Paul O'Flynn reports on the right wing stance of Hungarian Prime Minister Viktor Orban and how it is causing concern in the EU.
There's an icy chill blowing from the Danube at this time of year. Morning sunshine glistening on the murky expanse of one of the great rivers of Europe, which cuts right through Budapest and splits central Europe between north and south. The same geography that puts Hungary at the heart of Europe's migration routes.
Two years ago, Budapest made international headlines. Refugees camped at its central station in their thousands hoping to catch a train to a better life in Austria, Germany and beyond. It was a flashpoint that turned public opinion and fired a crackdown from the right-wing populist Prime Minister Viktor Orban, sparking a much criticised migrant policy.
Now the migrants mass at the borders instead. They are held back by fences and armed guards, living a life in limbo. They are mostly from Syria, Iraq and Afghanistan and continue to come in their hundreds and thousands.
The regional representative for the UN High Commissioner for Refugees in Central Europe, Montserrat Feixas, says the situation is getting worse: "The problem they have is the government of Hungary has restricted access to the territory.
"They allow only up to ten people a day to come into Hungary but this bears no relation to the actual number of people who would like to come to Hungary. So for us it's a very difficult situation, a very sad situation."
The migrant policy is just one part of a growing shift to the right in Hungary. It is a concern across the EU as it turns its back on the democratic norms of member states, such as the rule of law, human rights protection and academic and press freedom.
Marta Pardavi is co-chair of the Helsinki Committee, a human rights group offering free legal aid to refugees that has fallen foul of the Orban government. She says she never believed she would see what is happening in Hungary.
"In the past eight years, the two terms of Mr Orban's government, there's been an overall weakening of the rule of law. The government interferes with human rights protection," she said.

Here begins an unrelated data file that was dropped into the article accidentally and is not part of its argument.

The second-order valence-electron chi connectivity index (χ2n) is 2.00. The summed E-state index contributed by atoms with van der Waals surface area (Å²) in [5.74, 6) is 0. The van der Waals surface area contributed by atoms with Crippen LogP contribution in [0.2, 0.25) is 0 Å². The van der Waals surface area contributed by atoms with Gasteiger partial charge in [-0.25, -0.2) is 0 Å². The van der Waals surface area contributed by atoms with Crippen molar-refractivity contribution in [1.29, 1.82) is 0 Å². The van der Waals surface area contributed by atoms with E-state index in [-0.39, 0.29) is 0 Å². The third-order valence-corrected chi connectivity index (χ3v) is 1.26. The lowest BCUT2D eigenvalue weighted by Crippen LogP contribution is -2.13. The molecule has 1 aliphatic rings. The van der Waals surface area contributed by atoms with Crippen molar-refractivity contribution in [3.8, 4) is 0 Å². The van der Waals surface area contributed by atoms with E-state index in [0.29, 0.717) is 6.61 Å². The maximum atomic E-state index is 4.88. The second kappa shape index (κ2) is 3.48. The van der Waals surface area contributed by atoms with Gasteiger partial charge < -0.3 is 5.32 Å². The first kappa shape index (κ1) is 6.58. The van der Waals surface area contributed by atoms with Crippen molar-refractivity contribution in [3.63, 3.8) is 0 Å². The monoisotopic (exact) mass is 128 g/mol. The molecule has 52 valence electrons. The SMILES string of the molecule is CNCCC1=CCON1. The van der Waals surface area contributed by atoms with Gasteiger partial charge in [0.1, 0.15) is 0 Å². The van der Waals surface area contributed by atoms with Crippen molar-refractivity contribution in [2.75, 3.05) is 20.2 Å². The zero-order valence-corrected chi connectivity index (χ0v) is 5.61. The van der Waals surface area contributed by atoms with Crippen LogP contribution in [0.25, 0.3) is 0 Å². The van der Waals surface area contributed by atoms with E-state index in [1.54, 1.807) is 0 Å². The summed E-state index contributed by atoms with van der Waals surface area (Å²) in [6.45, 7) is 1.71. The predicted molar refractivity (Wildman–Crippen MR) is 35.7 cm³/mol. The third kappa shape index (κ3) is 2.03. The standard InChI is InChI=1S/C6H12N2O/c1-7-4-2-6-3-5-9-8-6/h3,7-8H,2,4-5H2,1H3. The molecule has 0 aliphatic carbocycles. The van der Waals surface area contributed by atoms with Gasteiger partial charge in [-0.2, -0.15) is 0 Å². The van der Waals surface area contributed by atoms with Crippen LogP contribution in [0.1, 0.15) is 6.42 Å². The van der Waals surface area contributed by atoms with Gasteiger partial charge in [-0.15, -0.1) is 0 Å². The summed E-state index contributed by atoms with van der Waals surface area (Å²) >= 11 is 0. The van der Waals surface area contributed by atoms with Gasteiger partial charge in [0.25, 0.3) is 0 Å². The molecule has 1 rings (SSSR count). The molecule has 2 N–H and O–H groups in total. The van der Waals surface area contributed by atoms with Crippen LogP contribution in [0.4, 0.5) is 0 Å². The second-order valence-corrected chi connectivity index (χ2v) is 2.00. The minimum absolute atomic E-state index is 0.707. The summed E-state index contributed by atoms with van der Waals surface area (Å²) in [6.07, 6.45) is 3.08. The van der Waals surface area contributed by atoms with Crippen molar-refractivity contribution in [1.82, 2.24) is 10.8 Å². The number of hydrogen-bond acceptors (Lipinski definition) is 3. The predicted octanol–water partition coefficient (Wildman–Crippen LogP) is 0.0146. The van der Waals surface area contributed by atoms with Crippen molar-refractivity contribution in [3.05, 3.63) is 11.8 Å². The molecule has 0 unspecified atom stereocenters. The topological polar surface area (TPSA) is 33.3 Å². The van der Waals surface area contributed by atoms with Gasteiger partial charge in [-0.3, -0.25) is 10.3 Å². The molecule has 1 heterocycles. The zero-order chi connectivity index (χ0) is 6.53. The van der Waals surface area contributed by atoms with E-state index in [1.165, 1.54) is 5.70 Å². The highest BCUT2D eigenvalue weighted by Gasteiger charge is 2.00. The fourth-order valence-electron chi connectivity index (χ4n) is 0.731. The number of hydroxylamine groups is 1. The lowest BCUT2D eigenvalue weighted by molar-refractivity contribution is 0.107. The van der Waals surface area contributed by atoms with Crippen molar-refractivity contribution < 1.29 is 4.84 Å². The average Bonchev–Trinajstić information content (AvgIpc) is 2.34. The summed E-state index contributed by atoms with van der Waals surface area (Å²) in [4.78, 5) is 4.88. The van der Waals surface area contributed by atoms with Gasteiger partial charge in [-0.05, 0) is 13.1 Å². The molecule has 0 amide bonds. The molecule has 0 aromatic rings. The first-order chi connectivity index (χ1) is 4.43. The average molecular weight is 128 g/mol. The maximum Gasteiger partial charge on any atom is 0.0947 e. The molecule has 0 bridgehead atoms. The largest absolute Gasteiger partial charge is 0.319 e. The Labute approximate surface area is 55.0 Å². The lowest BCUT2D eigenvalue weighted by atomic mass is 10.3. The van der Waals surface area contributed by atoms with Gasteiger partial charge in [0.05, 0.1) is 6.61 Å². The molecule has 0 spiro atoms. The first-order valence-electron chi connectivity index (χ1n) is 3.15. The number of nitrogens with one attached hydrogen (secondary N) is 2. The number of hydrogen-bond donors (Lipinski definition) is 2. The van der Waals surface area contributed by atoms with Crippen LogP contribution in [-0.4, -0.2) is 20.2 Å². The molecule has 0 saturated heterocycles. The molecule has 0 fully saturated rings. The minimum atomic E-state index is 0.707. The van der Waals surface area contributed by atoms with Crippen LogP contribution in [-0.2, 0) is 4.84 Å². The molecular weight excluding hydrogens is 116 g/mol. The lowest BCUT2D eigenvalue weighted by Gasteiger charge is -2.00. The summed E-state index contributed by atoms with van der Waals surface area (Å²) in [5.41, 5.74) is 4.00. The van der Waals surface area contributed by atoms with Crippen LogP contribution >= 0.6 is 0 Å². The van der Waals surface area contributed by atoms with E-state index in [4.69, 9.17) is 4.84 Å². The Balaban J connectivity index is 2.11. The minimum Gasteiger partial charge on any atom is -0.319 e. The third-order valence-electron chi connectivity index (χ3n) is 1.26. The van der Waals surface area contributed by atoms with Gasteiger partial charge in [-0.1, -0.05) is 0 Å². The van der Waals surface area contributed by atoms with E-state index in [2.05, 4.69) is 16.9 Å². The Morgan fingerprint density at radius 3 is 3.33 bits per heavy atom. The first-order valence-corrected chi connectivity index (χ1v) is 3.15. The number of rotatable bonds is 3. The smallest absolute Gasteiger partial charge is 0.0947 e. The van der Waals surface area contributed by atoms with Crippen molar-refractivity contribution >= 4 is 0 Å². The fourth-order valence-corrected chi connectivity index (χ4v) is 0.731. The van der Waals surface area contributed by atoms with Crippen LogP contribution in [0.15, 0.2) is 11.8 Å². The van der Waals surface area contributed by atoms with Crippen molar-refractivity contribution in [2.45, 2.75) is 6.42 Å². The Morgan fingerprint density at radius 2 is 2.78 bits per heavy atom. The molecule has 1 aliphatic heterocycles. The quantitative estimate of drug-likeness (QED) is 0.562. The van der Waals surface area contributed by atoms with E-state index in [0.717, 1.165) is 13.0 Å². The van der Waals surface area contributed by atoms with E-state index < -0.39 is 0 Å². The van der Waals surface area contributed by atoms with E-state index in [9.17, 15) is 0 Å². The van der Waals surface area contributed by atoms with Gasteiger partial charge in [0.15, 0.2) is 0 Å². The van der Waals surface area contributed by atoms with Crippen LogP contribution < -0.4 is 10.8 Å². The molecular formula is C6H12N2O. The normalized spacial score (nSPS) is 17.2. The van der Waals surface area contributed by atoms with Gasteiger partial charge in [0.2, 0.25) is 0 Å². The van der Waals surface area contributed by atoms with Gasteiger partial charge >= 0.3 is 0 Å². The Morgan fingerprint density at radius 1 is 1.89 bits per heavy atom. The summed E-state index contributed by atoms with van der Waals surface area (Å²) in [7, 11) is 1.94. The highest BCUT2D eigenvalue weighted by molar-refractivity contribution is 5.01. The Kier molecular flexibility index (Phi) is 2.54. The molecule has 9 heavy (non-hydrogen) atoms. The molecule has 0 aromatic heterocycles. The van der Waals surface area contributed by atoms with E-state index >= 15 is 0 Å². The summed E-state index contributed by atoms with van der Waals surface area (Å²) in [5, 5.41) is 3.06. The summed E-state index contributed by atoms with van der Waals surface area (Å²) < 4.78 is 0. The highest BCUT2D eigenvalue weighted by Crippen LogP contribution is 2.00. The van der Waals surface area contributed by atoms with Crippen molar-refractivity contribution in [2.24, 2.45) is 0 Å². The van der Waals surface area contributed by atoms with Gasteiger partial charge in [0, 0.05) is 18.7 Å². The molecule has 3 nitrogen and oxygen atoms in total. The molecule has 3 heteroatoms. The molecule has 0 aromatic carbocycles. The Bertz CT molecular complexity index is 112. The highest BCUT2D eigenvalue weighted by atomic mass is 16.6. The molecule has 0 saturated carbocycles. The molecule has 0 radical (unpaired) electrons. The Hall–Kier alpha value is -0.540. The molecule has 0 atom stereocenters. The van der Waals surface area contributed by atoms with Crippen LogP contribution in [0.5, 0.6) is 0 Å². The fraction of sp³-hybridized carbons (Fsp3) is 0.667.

She says other countries are following this example, including Poland. But in Hungary standing up for human rights, the rule of law, minorities and refugee protection leads to a situation where individuals and organisations are targeted and ostracised.
Taoiseach Leo Varadkar received opposition criticism at home over his trip to Budapest to meet Prime Minister Orban.
Labour party leader, Brendan Howlin, saying the Hungarian government is anti-democratic and against EU values.
Some NGO groups in Budapest expressed surprise at the Taoiseach's visit and say Ireland can do more to help the situation along with other EU countries.
The Taoiseach brushed aside critics saying Hungary is a full member of the EU and the UN and Mr Orban is a democratically elected leader. He said although he differs with his policies on many issues, he believes engaging with other governments is the best way forward.
But although he did raise the issue of refugees, he was less than forthright in his criticism of the Orban government, preferring to concentrate on gaining support for Ireland's concerns during phase two of the Brexit talks and finding agreement with Hungary on corporate tax and the future of the EU's Common Agricultural Policy.
Across the EU the concern now is where Hungary goes others may follow. With Poland, Slovakia and the Czech Republic - known as the Visregad four - banding together, shifting towards the right and insisting their voice be heard at the EU table.
"There is a lot of mention of this divide and Mr Orban mentions it in his speeches too," says Marta Pardavi.
"I think this is absolutely detrimental. There can be a lot of differences between member states but when it comes to democracy, rule of law and human rights issues there needs to be a common understanding. And if that discussion is now taking place where it's us against them, east against west, then it's certainly going to erode these common values."
An election in the spring is expected to see Mr Orban returned to power for another four years. He's an admirer of Donald Trump and Vladimir Putin and his policies are proving popular with his base.
Hungary is at a crossroads, to the west the EU of Merkel and Macron and to the east Putin's Russia. The path it takes, along with Poland, Slovakia and the Czech Republic, will have lasting consequences for the EU as a whole.